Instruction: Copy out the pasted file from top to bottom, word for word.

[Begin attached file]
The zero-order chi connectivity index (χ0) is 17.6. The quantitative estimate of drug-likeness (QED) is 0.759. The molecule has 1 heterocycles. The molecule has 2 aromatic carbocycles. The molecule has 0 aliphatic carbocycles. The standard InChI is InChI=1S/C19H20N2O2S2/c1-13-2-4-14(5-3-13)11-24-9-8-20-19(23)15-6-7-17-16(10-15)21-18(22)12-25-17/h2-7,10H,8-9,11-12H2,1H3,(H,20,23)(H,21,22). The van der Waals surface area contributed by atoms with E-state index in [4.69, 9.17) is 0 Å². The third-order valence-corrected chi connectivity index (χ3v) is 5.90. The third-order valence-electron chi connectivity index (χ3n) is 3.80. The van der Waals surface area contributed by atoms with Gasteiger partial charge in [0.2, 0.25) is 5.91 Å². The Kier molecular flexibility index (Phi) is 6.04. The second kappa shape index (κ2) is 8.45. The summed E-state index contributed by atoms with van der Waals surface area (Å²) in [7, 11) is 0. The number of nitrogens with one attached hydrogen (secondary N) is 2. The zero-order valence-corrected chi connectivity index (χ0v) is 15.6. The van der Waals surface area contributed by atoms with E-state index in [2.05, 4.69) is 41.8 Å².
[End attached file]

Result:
The zero-order chi connectivity index (χ0) is 17.6. The quantitative estimate of drug-likeness (QED) is 0.759. The molecule has 1 heterocycles. The molecule has 2 aromatic carbocycles. The molecule has 0 aliphatic carbocycles. The standard InChI is InChI=1S/C19H20N2O2S2/c1-13-2-4-14(5-3-13)11-24-9-8-20-19(23)15-6-7-17-16(10-15)21-18(22)12-25-17/h2-7,10H,8-9,11-12H2,1H3,(H,20,23)(H,21,22). The van der Waals surface area contributed by atoms with E-state index in [4.69, 9.17) is 0 Å². The third-order valence-corrected chi connectivity index (χ3v) is 5.90. The third-order valence-electron chi connectivity index (χ3n) is 3.80. The van der Waals surface area contributed by atoms with Gasteiger partial charge in [0.2, 0.25) is 5.91 Å². The Kier molecular flexibility index (Phi) is 6.04. The second kappa shape index (κ2) is 8.45. The summed E-state index contributed by atoms with van der Waals surface area (Å²) in [7, 11) is 0. The number of nitrogens with one attached hydrogen (secondary N) is 2. The zero-order valence-corrected chi connectivity index (χ0v) is 15.6. The van der Waals surface area contributed by atoms with E-state index in [2.05, 4.69) is 41.8 Å².